Beneficial use construction contracts, also known as beneficial occupancy, describe a building that is capable of being used as it is intended but may have a variety of minor defects. This term may be used during the review of the work that has been carried out during a construction contract and may appear in the certificate of practical completion.

Beneficial use may also be used in reference to assessing the liability and cost of a vacant property, either domestic or non-domestic. If the property is acceptable in terms of beneficial occupation, then the rates can be charged. For example, if tenants would be willing to pay rent to live at the property.

What is Practical Completion?

Practical completion, which may also be referred to as “substantial completion” on some forms, certifies that all of the work detailed in the original work contract has been completed. The certificate of practical completion is a very important process that has three main effects:

  1. It releases half of the contractor's retained payment. Typically, payments owed to the contractor are withheld until it is confirmed that the expected work has been completed.
  2. It ends the contractor's liability for any liquidated damages that would be payable in the circumstance of a breached contract. For example, if there is a breach of contract, such as not completing assigned work by the completion date.
  3. It signifies the end of the construction period and beginning of the defects liability period.

Defects Liability Period

Following the certificate of completion is the defects liability period. This period is a time during which a contractor may be called back to fix a defect that has been found after practical completion. This does not include the correction of issues that were apparent before practical completion, which will be handled differently and should be corrected before the certificate of practical completion has been issued.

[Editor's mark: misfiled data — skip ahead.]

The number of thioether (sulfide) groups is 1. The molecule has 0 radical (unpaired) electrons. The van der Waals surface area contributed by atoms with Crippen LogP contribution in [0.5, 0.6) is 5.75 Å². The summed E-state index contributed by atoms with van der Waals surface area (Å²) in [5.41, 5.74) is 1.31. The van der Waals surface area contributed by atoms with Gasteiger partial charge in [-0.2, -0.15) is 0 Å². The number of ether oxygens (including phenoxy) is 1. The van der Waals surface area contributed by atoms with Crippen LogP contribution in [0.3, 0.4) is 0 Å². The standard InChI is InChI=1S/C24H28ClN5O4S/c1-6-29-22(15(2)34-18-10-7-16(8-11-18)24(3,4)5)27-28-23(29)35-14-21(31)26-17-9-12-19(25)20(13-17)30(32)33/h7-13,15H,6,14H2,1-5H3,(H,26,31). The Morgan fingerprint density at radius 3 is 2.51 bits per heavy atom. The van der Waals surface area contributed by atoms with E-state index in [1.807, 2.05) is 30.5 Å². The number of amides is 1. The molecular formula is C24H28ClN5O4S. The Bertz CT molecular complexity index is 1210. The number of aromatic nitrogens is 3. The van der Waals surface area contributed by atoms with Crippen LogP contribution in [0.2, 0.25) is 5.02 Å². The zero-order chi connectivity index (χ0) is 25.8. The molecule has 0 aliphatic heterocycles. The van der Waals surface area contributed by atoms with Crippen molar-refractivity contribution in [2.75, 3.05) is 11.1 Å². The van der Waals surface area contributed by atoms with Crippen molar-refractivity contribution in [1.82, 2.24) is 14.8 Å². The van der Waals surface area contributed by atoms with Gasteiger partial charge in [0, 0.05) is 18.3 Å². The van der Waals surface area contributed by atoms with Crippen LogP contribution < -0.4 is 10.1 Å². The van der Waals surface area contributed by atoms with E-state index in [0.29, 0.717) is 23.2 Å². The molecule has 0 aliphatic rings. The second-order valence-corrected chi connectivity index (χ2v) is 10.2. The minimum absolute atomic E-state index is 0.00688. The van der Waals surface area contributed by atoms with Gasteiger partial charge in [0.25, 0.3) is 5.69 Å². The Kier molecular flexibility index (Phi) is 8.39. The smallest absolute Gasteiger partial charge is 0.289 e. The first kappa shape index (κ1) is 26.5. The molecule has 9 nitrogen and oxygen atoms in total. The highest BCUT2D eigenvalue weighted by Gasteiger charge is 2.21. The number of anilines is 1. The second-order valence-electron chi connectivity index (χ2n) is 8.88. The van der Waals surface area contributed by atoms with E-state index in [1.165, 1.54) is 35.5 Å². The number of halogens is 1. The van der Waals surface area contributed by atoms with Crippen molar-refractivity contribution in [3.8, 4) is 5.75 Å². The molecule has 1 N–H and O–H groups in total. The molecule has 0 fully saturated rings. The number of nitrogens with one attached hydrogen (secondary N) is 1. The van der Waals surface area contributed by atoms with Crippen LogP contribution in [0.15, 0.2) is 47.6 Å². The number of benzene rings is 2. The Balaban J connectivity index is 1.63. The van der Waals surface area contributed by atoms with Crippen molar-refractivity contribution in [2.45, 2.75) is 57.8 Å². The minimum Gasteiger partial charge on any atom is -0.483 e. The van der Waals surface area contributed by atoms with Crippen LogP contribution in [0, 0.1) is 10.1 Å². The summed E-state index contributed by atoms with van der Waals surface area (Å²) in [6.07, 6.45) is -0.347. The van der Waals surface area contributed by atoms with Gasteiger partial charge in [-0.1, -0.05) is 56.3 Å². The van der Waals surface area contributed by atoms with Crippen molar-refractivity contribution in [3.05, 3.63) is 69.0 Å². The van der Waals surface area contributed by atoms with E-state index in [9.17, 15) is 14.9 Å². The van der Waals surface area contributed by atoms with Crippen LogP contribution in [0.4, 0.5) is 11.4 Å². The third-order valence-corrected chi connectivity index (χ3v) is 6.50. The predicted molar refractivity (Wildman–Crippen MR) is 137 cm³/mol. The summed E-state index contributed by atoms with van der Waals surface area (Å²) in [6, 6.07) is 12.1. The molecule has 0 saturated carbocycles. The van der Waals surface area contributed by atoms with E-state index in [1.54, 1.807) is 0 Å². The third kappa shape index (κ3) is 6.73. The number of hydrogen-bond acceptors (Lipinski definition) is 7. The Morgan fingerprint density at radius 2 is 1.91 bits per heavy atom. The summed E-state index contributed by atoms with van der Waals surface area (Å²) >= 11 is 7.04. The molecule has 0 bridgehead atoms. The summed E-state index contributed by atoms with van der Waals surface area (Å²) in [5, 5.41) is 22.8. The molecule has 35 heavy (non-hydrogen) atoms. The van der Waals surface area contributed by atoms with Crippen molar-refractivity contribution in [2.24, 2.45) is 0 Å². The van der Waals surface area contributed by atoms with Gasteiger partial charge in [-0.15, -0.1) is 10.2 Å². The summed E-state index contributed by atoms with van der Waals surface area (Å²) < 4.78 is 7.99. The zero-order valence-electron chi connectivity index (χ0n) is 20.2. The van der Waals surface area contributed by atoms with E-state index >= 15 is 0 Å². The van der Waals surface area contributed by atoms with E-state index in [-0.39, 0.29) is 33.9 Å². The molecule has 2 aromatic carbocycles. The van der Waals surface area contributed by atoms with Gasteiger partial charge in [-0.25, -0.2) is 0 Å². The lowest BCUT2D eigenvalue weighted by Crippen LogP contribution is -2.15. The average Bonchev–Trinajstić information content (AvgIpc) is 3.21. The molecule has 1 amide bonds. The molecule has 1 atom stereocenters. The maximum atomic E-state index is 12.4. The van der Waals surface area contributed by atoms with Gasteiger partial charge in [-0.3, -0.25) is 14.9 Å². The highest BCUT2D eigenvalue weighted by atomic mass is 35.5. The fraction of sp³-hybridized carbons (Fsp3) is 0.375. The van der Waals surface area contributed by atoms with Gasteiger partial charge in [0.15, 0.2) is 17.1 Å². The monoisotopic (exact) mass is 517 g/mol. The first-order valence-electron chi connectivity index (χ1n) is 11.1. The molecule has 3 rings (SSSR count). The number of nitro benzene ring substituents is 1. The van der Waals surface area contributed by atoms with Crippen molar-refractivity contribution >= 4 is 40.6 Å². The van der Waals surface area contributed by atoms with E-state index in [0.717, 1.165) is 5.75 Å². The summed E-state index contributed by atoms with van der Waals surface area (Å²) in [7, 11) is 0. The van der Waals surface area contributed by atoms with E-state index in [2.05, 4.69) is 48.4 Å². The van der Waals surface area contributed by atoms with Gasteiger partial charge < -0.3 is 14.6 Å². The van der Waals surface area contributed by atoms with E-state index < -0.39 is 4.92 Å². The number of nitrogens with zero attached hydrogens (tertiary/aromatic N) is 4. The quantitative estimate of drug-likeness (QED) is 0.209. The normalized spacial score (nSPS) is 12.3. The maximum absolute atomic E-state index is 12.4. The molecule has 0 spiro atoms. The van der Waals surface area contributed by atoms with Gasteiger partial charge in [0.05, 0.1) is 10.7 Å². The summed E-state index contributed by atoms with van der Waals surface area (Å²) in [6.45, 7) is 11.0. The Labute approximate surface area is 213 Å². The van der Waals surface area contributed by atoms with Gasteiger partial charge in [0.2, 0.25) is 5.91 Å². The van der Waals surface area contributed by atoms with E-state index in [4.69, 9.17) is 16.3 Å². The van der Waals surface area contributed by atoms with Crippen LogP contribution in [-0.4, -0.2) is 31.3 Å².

Substantial Completion

The term substantial completion may also be used in reference to beneficial use. This indicates the date or time in which the building or product of construction is able to be used for its intended purpose. The date of substantial completion ends the period in which liquidated damages can be assessed. This date is sometimes referred to as the beneficial occupancy date or BOD.

There is no set formula of percentage complete that is used to determine substantial completion. A board must review the project and determine if the building is capable of its intended use, despite the percentage of completion. For example, if a project is 97 percent complete, but the remaining 3 percent requires the input of an air conditioning unit for a company using temperature-sensitive products, the board would most likely determine that the project is not substantially complete.

Construction Contract Provisions

Construction contracts are large and complicated documents and include many provisions and clauses. When reviewing the documents or preparing to negotiate, there are four main contract provisions for that should be given attention.

  1. Delays: different types of delays can happen for many reasons, sometimes being out of the control of the contractor. These “force majeure” delays may be caused by material shortages, government agencies, etc. The contract should include stipulations for these delays and detail compensation for the contractor if the situations arise.
  2. Warranties: the contract should include details for when warranties begin. This may be in the form of a set date, or at a set stage, such as substantial completion. Using a set date may be risky if the project is delayed. This may cause a warranty period to be extended, and can impact the budget and/or obligations for other planned projects.
  3. Scope of Work: this is usually determined in the early stages of the construction project, but becomes at risk later in the project as changes orders are requested. A poorly defined scope or missing details can bring forth disputes between owners and contractors and puts the project at risk.
  4. Changes to Work: it is very common for changes to arise in the project. Setting the stage for changes by requiring properly drafter change order clauses is crucial to the success of the project and all involved parties.

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